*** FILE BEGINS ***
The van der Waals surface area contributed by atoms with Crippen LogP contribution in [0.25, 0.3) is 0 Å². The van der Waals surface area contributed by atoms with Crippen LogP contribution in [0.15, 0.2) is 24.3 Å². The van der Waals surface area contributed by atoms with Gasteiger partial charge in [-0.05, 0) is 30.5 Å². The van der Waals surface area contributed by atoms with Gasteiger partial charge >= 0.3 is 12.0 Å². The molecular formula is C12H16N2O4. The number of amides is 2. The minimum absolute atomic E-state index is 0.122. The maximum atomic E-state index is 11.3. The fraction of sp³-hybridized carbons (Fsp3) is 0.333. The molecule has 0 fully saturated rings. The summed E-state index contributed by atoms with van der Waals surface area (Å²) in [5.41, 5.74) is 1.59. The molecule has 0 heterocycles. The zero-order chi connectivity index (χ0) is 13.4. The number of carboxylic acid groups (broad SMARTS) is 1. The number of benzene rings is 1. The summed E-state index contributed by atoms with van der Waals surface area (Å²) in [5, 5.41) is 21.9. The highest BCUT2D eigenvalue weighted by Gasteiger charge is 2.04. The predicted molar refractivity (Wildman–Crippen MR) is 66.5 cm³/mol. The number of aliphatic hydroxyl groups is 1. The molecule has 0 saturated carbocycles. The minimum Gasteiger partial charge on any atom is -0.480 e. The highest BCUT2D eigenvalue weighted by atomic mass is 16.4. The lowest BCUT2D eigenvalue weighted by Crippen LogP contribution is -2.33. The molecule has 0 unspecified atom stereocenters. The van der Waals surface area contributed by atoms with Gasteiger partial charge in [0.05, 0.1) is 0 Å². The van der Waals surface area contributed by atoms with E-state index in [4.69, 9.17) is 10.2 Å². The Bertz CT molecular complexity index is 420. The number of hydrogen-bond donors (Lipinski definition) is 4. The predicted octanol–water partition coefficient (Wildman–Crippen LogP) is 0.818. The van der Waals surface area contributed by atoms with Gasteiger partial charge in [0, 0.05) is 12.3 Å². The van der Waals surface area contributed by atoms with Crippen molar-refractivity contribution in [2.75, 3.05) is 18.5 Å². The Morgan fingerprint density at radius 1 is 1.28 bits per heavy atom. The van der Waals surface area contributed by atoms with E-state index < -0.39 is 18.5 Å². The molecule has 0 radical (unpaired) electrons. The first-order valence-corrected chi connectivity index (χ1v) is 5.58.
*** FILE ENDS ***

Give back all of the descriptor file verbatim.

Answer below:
The van der Waals surface area contributed by atoms with Crippen LogP contribution in [0.25, 0.3) is 0 Å². The van der Waals surface area contributed by atoms with Crippen LogP contribution in [0.15, 0.2) is 24.3 Å². The van der Waals surface area contributed by atoms with Gasteiger partial charge in [-0.05, 0) is 30.5 Å². The van der Waals surface area contributed by atoms with Gasteiger partial charge >= 0.3 is 12.0 Å². The molecular formula is C12H16N2O4. The number of amides is 2. The minimum absolute atomic E-state index is 0.122. The maximum atomic E-state index is 11.3. The fraction of sp³-hybridized carbons (Fsp3) is 0.333. The molecule has 0 fully saturated rings. The summed E-state index contributed by atoms with van der Waals surface area (Å²) in [5.41, 5.74) is 1.59. The molecule has 0 heterocycles. The zero-order chi connectivity index (χ0) is 13.4. The number of carboxylic acid groups (broad SMARTS) is 1. The number of benzene rings is 1. The summed E-state index contributed by atoms with van der Waals surface area (Å²) in [5, 5.41) is 21.9. The highest BCUT2D eigenvalue weighted by Gasteiger charge is 2.04. The predicted molar refractivity (Wildman–Crippen MR) is 66.5 cm³/mol. The number of aliphatic hydroxyl groups is 1. The molecule has 0 saturated carbocycles. The minimum Gasteiger partial charge on any atom is -0.480 e. The highest BCUT2D eigenvalue weighted by atomic mass is 16.4. The lowest BCUT2D eigenvalue weighted by Crippen LogP contribution is -2.33. The molecule has 0 unspecified atom stereocenters. The van der Waals surface area contributed by atoms with Gasteiger partial charge in [0.05, 0.1) is 0 Å². The van der Waals surface area contributed by atoms with E-state index in [4.69, 9.17) is 10.2 Å². The Bertz CT molecular complexity index is 420. The number of hydrogen-bond donors (Lipinski definition) is 4. The predicted octanol–water partition coefficient (Wildman–Crippen LogP) is 0.818. The van der Waals surface area contributed by atoms with Gasteiger partial charge in [0, 0.05) is 12.3 Å². The van der Waals surface area contributed by atoms with Crippen molar-refractivity contribution in [2.75, 3.05) is 18.5 Å². The Morgan fingerprint density at radius 1 is 1.28 bits per heavy atom. The van der Waals surface area contributed by atoms with E-state index < -0.39 is 18.5 Å². The molecule has 0 radical (unpaired) electrons. The first-order valence-corrected chi connectivity index (χ1v) is 5.58.